- Not having clearly defined expectations for each article. I like giving students something new to do each day – a new task with purpose: summarizing, vocabulary, text-based responses, and real-world connections. I don’t like turning them loose 100% to figure things out. While some students are successful with that approach, most wouldn’t take it seriously enough, and that would defeat the purpose. If you like the idea of giving students “wiggle room,” a good time to do that is the first day when students first receive the article. Initially, they read highlight and annotate, and then throughout the week they can build on that work.
- Not having a clear way to measure student response. The fastest way to ruin an article of the week program is for students to realize it’s busy work. If they are being told to “just go read this article and make notes” with no truly measurable standards, is that really accomplishing the list of benefits from above?
- Articles that are too biased or always having biased articles. Teach students to read for and recognize bias, so that when you do encounter an article with author bias, they know how to process that. It’s not something to avoid entirely, but it is something that needs to be taught.
Tips for How-To Implement the Program
Step 1: Establish the format. What will students be doing each day? For my article of the week program daily layout, see below.
- Monday: Read, annotate, and summarize
- Tuesday: Vocabulary
- Wednesday: Text-specific questions
- Thursday: Figurative language scavenger hunt
- Friday: Text-to-Self or Text-to-World connections and reflection
Step 2: Decide if students will be doing the work in class or out of class. This depends on your class schedule and students’ learning levels. If you have an honors class, consider assigning it as out-of-class work, and then carve out time on Friday to share and discuss. If your students will need more guidance, dedicate the last 15-20 minutes of class to work on their article of the week daily task. It’s super flexible.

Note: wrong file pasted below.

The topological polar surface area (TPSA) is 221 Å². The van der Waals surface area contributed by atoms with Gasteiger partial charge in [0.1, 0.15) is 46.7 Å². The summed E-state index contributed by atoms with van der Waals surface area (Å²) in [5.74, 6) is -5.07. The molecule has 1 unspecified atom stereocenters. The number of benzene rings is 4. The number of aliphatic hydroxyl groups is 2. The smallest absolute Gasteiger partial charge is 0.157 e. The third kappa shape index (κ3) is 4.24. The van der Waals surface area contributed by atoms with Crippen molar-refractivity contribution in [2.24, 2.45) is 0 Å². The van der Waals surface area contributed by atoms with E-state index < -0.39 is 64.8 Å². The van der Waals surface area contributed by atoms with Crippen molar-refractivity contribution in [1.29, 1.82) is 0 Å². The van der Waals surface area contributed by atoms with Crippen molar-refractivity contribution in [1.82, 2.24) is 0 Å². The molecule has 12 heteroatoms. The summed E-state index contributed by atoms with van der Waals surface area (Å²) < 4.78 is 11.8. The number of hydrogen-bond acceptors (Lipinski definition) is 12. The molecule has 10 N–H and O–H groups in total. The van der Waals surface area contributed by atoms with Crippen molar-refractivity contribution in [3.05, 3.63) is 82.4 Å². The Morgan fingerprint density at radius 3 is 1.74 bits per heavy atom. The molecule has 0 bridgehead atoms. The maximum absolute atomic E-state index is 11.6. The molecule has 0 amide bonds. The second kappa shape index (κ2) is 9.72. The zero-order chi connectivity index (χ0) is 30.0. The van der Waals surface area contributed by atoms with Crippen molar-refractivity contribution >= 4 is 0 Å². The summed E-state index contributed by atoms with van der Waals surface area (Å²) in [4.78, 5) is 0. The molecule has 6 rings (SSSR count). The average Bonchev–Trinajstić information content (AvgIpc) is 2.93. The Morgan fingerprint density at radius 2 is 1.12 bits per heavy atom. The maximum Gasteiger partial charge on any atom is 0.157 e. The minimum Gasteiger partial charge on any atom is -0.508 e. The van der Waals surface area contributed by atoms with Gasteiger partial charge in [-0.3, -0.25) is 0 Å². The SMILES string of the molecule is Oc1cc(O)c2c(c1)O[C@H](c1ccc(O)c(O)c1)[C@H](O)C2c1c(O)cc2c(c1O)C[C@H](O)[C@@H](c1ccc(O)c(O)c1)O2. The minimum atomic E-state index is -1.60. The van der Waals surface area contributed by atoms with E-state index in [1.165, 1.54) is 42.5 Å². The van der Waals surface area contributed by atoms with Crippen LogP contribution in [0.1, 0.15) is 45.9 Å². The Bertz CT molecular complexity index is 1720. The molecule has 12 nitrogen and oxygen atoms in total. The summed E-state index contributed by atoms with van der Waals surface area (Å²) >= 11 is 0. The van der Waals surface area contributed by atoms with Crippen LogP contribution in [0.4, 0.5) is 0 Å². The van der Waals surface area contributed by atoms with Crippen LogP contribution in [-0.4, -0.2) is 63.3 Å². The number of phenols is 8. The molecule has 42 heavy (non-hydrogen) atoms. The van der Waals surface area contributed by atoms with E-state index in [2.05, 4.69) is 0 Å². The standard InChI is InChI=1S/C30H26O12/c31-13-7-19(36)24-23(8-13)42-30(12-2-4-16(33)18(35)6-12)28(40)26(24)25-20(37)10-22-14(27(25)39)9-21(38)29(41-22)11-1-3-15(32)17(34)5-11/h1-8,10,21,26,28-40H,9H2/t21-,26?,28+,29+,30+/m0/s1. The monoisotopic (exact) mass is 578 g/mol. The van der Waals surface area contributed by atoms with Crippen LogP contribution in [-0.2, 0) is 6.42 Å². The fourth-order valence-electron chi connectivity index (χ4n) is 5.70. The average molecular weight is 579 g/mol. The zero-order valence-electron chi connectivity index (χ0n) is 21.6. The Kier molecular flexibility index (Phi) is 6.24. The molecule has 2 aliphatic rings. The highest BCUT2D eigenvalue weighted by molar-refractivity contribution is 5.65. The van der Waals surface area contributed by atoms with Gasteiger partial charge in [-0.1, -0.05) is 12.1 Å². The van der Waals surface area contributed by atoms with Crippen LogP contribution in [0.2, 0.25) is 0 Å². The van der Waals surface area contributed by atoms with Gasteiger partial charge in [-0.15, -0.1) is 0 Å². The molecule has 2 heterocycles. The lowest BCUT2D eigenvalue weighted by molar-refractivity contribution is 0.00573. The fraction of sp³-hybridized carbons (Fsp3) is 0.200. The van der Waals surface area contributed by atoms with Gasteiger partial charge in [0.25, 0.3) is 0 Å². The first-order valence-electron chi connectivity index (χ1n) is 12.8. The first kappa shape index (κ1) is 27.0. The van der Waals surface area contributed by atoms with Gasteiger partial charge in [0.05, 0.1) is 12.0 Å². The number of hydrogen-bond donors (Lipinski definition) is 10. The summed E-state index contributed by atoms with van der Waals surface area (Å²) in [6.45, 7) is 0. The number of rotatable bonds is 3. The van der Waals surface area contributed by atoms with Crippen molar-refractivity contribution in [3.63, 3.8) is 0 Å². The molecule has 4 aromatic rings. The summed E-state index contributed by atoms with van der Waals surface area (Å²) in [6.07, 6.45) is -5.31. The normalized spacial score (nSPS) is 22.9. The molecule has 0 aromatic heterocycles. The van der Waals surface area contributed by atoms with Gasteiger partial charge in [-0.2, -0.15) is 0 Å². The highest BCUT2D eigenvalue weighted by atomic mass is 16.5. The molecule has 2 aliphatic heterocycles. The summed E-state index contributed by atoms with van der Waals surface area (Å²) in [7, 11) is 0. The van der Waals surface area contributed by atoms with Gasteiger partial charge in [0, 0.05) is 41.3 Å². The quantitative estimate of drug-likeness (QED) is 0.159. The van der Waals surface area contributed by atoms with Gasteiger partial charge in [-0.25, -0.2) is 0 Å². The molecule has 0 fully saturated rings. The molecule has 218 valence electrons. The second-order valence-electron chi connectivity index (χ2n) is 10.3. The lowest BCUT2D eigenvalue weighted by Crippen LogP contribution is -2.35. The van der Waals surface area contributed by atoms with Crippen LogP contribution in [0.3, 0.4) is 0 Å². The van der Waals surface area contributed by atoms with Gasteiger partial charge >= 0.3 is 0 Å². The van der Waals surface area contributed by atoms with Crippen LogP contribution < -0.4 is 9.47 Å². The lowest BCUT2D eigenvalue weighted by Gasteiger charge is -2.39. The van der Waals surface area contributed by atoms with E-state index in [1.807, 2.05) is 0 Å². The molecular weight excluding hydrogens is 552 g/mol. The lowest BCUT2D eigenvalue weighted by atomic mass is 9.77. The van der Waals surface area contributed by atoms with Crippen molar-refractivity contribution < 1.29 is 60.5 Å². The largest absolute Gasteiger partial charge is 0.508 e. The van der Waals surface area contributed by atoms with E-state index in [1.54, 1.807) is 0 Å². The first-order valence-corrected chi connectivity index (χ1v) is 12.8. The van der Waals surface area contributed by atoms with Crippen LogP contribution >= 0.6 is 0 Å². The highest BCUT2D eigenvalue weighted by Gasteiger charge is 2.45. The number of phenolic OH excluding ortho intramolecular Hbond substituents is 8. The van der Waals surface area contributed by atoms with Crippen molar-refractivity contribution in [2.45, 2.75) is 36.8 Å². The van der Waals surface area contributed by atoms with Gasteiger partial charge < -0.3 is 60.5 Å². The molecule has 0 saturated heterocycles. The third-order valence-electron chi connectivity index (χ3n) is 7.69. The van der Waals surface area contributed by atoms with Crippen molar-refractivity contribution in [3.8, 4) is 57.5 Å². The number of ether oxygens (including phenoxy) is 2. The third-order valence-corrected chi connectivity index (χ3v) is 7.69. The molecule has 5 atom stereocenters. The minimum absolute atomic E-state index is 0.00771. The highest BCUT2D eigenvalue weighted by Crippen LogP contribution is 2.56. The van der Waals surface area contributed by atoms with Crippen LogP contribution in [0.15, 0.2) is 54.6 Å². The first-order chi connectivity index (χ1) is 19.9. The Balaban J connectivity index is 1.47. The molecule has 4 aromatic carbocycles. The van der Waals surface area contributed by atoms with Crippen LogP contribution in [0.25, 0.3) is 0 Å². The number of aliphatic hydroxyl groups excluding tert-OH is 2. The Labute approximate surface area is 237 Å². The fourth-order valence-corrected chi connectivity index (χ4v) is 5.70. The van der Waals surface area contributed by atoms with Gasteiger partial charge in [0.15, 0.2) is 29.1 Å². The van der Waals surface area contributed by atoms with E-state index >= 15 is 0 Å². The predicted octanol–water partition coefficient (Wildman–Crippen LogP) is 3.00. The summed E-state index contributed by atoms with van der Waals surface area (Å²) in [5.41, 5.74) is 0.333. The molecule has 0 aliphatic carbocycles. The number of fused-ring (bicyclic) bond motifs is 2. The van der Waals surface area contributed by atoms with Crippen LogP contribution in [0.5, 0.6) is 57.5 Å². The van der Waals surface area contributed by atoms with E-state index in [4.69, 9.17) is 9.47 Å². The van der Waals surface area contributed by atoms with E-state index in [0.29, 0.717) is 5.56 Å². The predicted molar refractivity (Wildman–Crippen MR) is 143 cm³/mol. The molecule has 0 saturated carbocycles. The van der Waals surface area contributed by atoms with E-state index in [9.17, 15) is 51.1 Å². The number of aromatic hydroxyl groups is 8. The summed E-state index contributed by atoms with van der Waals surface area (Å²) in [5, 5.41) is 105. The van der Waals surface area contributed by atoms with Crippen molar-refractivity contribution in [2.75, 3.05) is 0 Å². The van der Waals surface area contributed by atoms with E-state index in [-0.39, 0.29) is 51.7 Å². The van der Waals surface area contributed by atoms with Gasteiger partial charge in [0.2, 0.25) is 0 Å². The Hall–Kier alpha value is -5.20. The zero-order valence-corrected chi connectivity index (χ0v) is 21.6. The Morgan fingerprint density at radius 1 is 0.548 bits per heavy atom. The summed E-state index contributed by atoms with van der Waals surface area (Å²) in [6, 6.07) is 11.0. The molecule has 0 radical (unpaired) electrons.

Step 3: Select articles with the criteria above and prepare text-specific questions.
Step 4: Design a rubric and/or grading expectations. A rubric can be as in depth or as simple as you would like. It is just super important to have a clear and consistent grading plan in place and let students know that up front. I do grade for content and format on the questions and accuracy on the vocabulary. Everything else is a bit subjective. Since there are only five questions per article, it helps with the grading load. It does take some time, but it is also a really good time to give feedback on writing. As an English teacher, I tend to mark grammar and style here, as well, because that helps me meet more standards.
Step 5: Model with students the first couple of weeks. How should they read and annotate? How should they use context clues? What are their written responses supposed to look like? Check out this post on using the RACE format for responding to constructed response questions. Grab my FREE sampler for teaching the RACE format.
Step 6: Carve out time at the end of the week to discuss and share. Reading and writing are only enhanced by discussion!
Get Going with Some No-Prep Solutions
My article of the week program is a bit different than others you might have seen. Following the suggestions above, each article is selected for reading and interest level and comes with specific text-based questions. It is also provided in printable and digital for Google format. The articles are on hot topics, often current events, but also with timeless content, so you aren’t sharing “dated news” with students. The best “news”? My program is entirely no prep for you!
- High School Article of the Week Complete Set
- Yearbook/Journalism Article of the Week Complete Set
- Middle School Article of the Week
Other news outlet and websites such as Newsela, The New York Times, Time for Kids, DOGO News, The Smithsonian Tween Tribune, and News for Kids also have articles you can grab. Some, but not all, of these have questions or prompts you could assign with no prep.
I discuss my Article of the Week Program a bit more here, too, on Instagram.
You know your students best, if you are looking to give an article of the week program a try, select one that works best for everyone — you included! Making the choice to include more reading is always a good choice!
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Written by: Julie Faulkner, 2021